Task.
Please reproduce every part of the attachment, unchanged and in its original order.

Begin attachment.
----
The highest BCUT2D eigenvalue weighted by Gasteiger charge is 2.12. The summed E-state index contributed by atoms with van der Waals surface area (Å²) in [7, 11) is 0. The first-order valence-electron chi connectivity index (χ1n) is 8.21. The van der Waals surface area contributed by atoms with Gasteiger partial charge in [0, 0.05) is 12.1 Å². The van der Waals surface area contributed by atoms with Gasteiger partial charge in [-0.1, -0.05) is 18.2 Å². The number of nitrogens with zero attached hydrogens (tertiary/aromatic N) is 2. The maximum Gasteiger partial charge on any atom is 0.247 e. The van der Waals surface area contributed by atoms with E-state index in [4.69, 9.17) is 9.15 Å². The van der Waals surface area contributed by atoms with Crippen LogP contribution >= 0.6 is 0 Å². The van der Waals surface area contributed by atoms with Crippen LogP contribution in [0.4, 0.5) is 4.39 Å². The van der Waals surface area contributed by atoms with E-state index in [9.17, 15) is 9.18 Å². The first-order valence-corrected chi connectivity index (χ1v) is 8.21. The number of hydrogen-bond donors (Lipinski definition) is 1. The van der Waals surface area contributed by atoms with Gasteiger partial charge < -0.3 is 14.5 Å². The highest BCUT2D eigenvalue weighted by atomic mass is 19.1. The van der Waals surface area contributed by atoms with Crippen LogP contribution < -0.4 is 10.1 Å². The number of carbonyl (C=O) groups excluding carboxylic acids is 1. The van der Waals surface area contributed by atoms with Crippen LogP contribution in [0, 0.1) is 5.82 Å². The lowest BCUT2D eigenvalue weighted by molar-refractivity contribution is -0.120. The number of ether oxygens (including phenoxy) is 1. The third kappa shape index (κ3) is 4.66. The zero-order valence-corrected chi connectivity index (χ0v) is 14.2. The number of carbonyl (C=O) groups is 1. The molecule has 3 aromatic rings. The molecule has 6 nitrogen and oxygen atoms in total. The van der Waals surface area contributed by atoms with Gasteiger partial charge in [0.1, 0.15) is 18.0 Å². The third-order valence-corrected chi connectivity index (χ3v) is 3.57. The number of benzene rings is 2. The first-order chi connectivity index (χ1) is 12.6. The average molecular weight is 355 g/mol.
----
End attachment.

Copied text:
The highest BCUT2D eigenvalue weighted by Gasteiger charge is 2.12. The summed E-state index contributed by atoms with van der Waals surface area (Å²) in [7, 11) is 0. The first-order valence-electron chi connectivity index (χ1n) is 8.21. The van der Waals surface area contributed by atoms with Gasteiger partial charge in [0, 0.05) is 12.1 Å². The van der Waals surface area contributed by atoms with Gasteiger partial charge in [-0.1, -0.05) is 18.2 Å². The number of nitrogens with zero attached hydrogens (tertiary/aromatic N) is 2. The maximum Gasteiger partial charge on any atom is 0.247 e. The van der Waals surface area contributed by atoms with E-state index in [4.69, 9.17) is 9.15 Å². The van der Waals surface area contributed by atoms with Crippen LogP contribution >= 0.6 is 0 Å². The van der Waals surface area contributed by atoms with Crippen LogP contribution in [0.4, 0.5) is 4.39 Å². The van der Waals surface area contributed by atoms with E-state index in [9.17, 15) is 9.18 Å². The first-order valence-corrected chi connectivity index (χ1v) is 8.21. The number of hydrogen-bond donors (Lipinski definition) is 1. The van der Waals surface area contributed by atoms with Gasteiger partial charge < -0.3 is 14.5 Å². The highest BCUT2D eigenvalue weighted by atomic mass is 19.1. The van der Waals surface area contributed by atoms with Crippen LogP contribution < -0.4 is 10.1 Å². The number of carbonyl (C=O) groups excluding carboxylic acids is 1. The van der Waals surface area contributed by atoms with Crippen LogP contribution in [0, 0.1) is 5.82 Å². The lowest BCUT2D eigenvalue weighted by molar-refractivity contribution is -0.120. The number of ether oxygens (including phenoxy) is 1. The third kappa shape index (κ3) is 4.66. The zero-order valence-corrected chi connectivity index (χ0v) is 14.2. The number of carbonyl (C=O) groups is 1. The molecule has 3 aromatic rings. The molecule has 6 nitrogen and oxygen atoms in total. The van der Waals surface area contributed by atoms with Gasteiger partial charge in [0.1, 0.15) is 18.0 Å². The third-order valence-corrected chi connectivity index (χ3v) is 3.57. The number of benzene rings is 2. The first-order chi connectivity index (χ1) is 12.6. The average molecular weight is 355 g/mol.